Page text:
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280
Service Disciplines for Guaranteed Performance Service in PacketSwitching Networks
 Proceedings of the IEEE
, 1995
"... While today’s computer networks support only besteffort service, future packetswitching integratedservices networks will have to support realtime communication services that allow clients to transport information with performance guarantees expressed in terms of delay, delay jitter, throughput, ..."
Abstract

Cited by 510 (3 self)
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While today’s computer networks support only besteffort service, future packetswitching integratedservices networks will have to support realtime communication services that allow clients to transport information with performance guarantees expressed in terms of delay, delay jitter, throughput, and loss rate. An important issue in providing guaranteed performance service is the choice of the packet service discipline at switching nodes. In this paper, we survey several service disciplines that are proposed in the literature to provide perconnection endtoend peqormance guarantees in packetswitching networks. We describe their mechanisms, their similarities and differences, and the performance guarantees they can provide. Various issues and tradeoffs in designing service disciplines for guaranteed performance service are discussed, and a general framework for studying and comparing these disciplines are presented. I.
A Fast File System for UNIX
 ACM Transactions on Computer Systems
, 1984
"... A reimplementation of the UNIX file system is described. The reimplementation provides substantially higher throughput rates by using more flexible allocation policies that allow better locality of reference and can be adapted to a wide range of peripheral and processor characteristics. The new file ..."
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Cited by 507 (5 self)
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A reimplementation of the UNIX file system is described. The reimplementation provides substantially higher throughput rates by using more flexible allocation policies that allow better locality of reference and can be adapted to a wide range of peripheral and processor characteristics. The new file system clusters data that is sequentially accessed and provides two block sizes to allow fast access to large files while not wasting large amounts of space for small files. File access rates of up to ten times faster than the traditional UNIX file system are experienced. Long needed enhancements to the programmers’ interface are discussed. These include a mechanism to place advisory locks on files, extensions of the name space across file systems, the ability to use long file names, and provisions for administrative control of resource usage.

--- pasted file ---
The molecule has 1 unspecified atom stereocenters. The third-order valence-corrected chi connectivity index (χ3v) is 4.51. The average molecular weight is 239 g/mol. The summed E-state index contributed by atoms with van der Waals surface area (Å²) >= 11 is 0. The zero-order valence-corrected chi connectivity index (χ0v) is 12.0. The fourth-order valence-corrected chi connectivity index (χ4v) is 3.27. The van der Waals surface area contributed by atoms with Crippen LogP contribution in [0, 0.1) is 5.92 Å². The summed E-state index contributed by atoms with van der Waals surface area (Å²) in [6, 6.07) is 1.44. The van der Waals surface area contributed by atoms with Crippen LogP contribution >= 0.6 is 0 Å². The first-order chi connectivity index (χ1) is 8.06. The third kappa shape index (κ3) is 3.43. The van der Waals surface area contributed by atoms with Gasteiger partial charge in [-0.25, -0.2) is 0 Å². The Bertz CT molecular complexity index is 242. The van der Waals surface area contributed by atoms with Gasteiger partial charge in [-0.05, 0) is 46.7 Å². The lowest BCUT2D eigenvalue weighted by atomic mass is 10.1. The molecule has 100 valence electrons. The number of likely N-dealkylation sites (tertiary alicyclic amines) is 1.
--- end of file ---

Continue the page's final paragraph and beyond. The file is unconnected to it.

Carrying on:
On the distribution of the length of the longest increasing subsequence of random permutations
 J. Amer. Math. Soc
, 1999
"... Let SN be the group of permutations of 1, 2,...,N. If π ∈ SN,wesaythat π(i1),...,π(ik) is an increasing subsequence in π if i1
Abstract

Cited by 346 (28 self)
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Let SN be the group of permutations of 1, 2,...,N. If π ∈ SN,wesaythat π(i1),...,π(ik) is an increasing subsequence in π if i1 <i2 <·· · <ikand π(i1) < π(i2) < ···<π(ik). Let lN (π) be the length of the longest increasing subsequence. For example, if N =5andπis the permutation 5 1 3 2 4 (in oneline notation:
Determining Lyapunov Exponents from a Time Series
 Physica
, 1985
"... We present the first algorithms that allow the estimation of nonnegative Lyapunov exponents from an experimental time series. Lyapunov exponents, which provide a qualitative and quantitative characterization of dynamical behavior, are related to the exponentially fast divergence or convergence of n ..."
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Cited by 235 (1 self)
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We present the first algorithms that allow the estimation of nonnegative Lyapunov exponents from an experimental time series. Lyapunov exponents, which provide a qualitative and quantitative characterization of dynamical behavior, are related to the exponentially fast divergence or convergence of nearby orbits in phase space. A system with one or more positive Lyapunov exponents is defined to be chaotic. Our method is rooted conceptually in a previously developed technique that could only be applied to analytically defined model systems: we monitor the longterm growth rate of small volume elements in an attractor. The method is tested on model systems with known Lyapunov spectra, and applied to data for the BelousovZhabotinskii reaction and CouetteTaylor flow. Contents 1.